jesus, the world's awash with amazing things. it's like the flood all over again. boys and girls, get building that ark.

i'm just about to post an interview at Sea Minor with Charlie Williams and by Charlie Williams. maybe see you there.

Cameron Ashley said...
This comment has been removed by the author.
Cameron Ashley said...

Thanks man. I wish I'd concocted "One Fine Bird" by N@B last Oct. My one regret is that I tried to read something -with an accent- with a bunch of characters (if it's not too late, please dedicate 'Bird" to Sub books: they got me my shirt.) Can't wait to see see you and your end of St Louis, where I felt remarkably at home, soon. I loved I Saw The Devil and I'm sad you didn't make it through The Horseman, but I probably have some bias there. I'll email soon about Sept. I plan on coming early and leaving late. drinks on me, brother. Love to the fam. xx

Ben said...

I never watched Hostel. Quite frankly, I've heard anything good said about it before you did. But you're probably the most trustworthy person with an opinion on the subject.


jedidiah ayres said...

Nigel - How many damn interviews have you cataloged by now?

Cam - One Fine Bird is one sick story and I'm so excited to publish it. I've already started drinking, so you'll have to catch up.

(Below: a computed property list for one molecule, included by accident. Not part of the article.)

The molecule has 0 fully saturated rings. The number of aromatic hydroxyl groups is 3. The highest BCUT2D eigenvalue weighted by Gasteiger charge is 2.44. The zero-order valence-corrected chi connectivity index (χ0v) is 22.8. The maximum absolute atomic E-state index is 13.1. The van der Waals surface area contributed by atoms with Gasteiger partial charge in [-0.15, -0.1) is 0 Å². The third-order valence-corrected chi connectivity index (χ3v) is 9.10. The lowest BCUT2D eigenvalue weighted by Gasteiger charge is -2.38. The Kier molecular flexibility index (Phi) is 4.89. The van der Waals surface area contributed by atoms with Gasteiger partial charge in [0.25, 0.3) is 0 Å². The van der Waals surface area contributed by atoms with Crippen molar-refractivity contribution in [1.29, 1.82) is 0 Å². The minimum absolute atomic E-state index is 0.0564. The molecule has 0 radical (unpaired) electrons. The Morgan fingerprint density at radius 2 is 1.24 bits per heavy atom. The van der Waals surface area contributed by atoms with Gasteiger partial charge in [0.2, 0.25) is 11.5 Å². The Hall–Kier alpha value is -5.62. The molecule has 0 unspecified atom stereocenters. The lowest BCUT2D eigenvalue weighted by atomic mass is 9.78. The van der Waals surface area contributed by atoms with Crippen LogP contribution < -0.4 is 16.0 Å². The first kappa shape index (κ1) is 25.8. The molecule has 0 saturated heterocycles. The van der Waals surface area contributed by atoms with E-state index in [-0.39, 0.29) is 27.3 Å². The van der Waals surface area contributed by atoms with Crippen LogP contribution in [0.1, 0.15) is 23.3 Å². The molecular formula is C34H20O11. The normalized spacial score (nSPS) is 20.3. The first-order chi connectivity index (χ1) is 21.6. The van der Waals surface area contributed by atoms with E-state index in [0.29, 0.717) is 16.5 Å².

Ben - Hostel was a great exploitation film about... exploitation. It's far more clever than you'd think and got some fantastic and memorable supporting acting. But first and foremost just a no-skimp-on-the-sick honest to God HORROR movie. II suffered from re-visit-itis, but looked at the world more from the predator's POV and had some awfully awful moments to savor. BOTH very funny too. Neat trick.

Heath Lowrance said...

I also watched I Saw the Devil just the other night. Liked it a lot, didn't seem any more violent than any other Korean flick of late, but maybe I'm getting de-sensitized. And fuck, man, Oldboy was it.

jedidiah ayres said...

Oldboy... just no topping that one.

pattinase (abbott) said...

OLDBOY is my favorite Korean movie so far. I often wonder if it was as enigmatic and surprising to people hearing it in their old language. Perhaps reading subtitles so much that you don't catch what's above them lends a certain unexpectedness to the film.